Hours before passing, Cummings signed immigration subpoenas
In one of his last official acts before his death, the late House Oversight and Reform Committee Chairman Elijah Cummings signed two subpoenas for documents related to a temporary end to a policy change that allowed some immigrants with severe health issues to remain in the US.
Hours before his passing, staffers drove the subpoenas to Baltimore for Cummings’ signature, said a Democratic committee aide.
“Chairman Cummings felt so strongly about the children, that he was going to fight until the end,” said the aide.
Cummings’ office announced the death of the veteran Maryland Democratic lawmaker on Thursday morning.
A House Oversight subcommittee held a hearing on the policy change last month included emotional testimony from witnesses who, due to their medical conditions, were granted relief from deportation and were left in limbo following the administration’s move to revoke that policy.
“I don’t want to die,” Jonathan Sanchez, 16, told lawmakers. Sanchez, who came to the US seeking treatment for cystic fibrosis, warned that his home country of Honduras is not prepared to treat his disease.
The decision to no longer consider non-military requests for deferred action — temporary relief from deportation — sparked immediate backlash, as undocumented families and lawyers scrambled to obtain answers on the abrupt change in policy. The decision was reversed, but lawmakers have continued to press the administration over the move.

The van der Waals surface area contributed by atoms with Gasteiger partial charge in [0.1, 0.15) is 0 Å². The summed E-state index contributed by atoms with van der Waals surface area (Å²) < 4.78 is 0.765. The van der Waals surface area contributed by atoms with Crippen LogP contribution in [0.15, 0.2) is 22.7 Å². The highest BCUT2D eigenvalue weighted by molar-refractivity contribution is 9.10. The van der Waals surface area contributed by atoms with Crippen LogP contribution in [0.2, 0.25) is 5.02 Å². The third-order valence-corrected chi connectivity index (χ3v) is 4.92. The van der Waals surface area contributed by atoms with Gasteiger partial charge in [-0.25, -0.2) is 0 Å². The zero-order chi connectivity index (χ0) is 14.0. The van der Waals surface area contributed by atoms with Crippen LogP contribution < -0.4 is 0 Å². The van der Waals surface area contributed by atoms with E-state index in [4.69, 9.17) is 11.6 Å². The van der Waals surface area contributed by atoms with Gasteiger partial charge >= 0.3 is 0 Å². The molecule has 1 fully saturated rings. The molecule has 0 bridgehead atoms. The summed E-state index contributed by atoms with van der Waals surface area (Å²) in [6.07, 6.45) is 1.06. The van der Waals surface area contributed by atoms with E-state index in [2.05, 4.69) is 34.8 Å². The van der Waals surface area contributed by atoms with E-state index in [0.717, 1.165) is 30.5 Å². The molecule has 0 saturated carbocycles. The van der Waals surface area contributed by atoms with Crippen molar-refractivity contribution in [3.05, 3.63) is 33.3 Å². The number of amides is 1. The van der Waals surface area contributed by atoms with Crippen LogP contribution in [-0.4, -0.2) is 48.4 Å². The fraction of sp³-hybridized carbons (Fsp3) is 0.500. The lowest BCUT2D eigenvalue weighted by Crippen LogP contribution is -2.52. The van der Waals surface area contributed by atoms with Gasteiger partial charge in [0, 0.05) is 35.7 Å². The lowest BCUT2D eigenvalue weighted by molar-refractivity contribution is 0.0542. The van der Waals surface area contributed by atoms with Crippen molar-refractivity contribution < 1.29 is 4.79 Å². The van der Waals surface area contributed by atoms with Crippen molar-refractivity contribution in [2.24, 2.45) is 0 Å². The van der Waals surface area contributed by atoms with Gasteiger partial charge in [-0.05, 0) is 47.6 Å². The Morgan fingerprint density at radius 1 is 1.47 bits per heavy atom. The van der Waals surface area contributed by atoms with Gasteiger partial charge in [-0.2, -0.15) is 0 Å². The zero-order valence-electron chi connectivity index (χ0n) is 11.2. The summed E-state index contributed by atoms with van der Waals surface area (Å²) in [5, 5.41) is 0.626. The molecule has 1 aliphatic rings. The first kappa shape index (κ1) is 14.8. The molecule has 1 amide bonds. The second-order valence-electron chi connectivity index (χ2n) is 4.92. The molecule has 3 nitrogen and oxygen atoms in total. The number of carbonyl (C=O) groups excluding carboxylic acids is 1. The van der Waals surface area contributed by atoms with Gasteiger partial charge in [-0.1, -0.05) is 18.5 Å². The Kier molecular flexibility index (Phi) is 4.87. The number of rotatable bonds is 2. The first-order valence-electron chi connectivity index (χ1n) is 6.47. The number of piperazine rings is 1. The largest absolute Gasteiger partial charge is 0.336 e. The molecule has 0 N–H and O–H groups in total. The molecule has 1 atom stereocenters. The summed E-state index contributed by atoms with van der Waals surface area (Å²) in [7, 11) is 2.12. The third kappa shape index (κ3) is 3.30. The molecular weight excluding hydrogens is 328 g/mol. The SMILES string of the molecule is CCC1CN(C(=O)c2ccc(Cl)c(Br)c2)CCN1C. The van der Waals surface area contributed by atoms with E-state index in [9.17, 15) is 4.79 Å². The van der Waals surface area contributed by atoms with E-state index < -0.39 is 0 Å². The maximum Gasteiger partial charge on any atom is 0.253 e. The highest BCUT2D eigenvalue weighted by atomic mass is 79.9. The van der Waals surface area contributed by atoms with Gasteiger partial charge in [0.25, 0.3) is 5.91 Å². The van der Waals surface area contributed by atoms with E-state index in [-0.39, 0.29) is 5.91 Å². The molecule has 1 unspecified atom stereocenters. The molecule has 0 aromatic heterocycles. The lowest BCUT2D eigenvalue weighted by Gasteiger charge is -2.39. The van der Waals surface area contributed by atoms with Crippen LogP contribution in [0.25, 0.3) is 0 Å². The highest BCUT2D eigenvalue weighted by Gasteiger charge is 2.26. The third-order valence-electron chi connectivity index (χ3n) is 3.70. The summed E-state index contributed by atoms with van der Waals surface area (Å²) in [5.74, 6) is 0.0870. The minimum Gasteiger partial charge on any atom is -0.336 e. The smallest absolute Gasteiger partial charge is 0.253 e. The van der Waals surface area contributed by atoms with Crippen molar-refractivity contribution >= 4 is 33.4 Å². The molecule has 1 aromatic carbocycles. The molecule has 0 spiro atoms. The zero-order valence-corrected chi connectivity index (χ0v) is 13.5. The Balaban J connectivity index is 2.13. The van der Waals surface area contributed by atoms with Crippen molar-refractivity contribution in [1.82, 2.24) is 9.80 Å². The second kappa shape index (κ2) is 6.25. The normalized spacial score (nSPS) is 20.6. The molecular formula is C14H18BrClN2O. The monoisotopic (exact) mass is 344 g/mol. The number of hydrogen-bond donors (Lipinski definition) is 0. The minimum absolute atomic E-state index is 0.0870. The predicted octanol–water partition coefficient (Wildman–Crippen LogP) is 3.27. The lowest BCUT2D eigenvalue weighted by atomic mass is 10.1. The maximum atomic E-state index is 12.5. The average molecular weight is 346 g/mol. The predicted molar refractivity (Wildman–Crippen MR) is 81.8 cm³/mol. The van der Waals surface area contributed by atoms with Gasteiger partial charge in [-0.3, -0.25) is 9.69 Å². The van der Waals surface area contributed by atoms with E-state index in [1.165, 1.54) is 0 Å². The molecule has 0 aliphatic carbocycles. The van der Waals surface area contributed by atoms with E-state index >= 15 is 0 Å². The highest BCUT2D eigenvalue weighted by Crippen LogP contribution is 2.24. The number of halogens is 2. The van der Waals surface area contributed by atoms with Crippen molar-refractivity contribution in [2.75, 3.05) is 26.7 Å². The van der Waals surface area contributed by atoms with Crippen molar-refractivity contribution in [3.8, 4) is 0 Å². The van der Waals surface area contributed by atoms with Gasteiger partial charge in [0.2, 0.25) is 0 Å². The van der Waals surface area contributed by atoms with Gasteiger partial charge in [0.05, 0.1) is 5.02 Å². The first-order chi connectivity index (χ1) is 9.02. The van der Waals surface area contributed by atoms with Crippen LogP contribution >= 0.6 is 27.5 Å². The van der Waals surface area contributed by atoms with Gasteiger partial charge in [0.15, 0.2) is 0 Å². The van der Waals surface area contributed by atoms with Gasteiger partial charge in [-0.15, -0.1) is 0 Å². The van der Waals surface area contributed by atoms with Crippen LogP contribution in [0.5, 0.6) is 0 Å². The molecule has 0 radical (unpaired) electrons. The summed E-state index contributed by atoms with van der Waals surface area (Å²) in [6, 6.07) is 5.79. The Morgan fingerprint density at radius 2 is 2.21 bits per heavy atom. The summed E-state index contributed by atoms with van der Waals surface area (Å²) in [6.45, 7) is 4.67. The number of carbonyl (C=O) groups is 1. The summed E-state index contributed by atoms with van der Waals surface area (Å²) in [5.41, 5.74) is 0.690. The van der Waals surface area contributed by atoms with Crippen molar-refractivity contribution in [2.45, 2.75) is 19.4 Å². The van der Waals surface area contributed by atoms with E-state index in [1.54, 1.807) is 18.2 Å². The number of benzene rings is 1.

Last week, Cummings wrote in a memo to members that he planned to subpoena acting USCIS Director Ken Cuccinelli and acting Immigration and Customs Enforcement Director Matthew Albence to testify on October 17 and produce documents. Both agreed to voluntarily testify.
“The Committee has tried for more than a month to obtain this information voluntarily, but USCIS and ICE have obstructed the investigation,” wrote Cummings. The hearing has been postponed to October 24.
The subpoenas signed by Cummings on Wednesday request records related to the decision to end deferred action, including emails, memoranda, and guidance “discussing the rationale and transition process for the deferred action policy change.” They also request documents regarding the collaboration between ICE and USCIS before the change took effect.
The subpoenas were delivered to the agencies on Wednesday afternoon.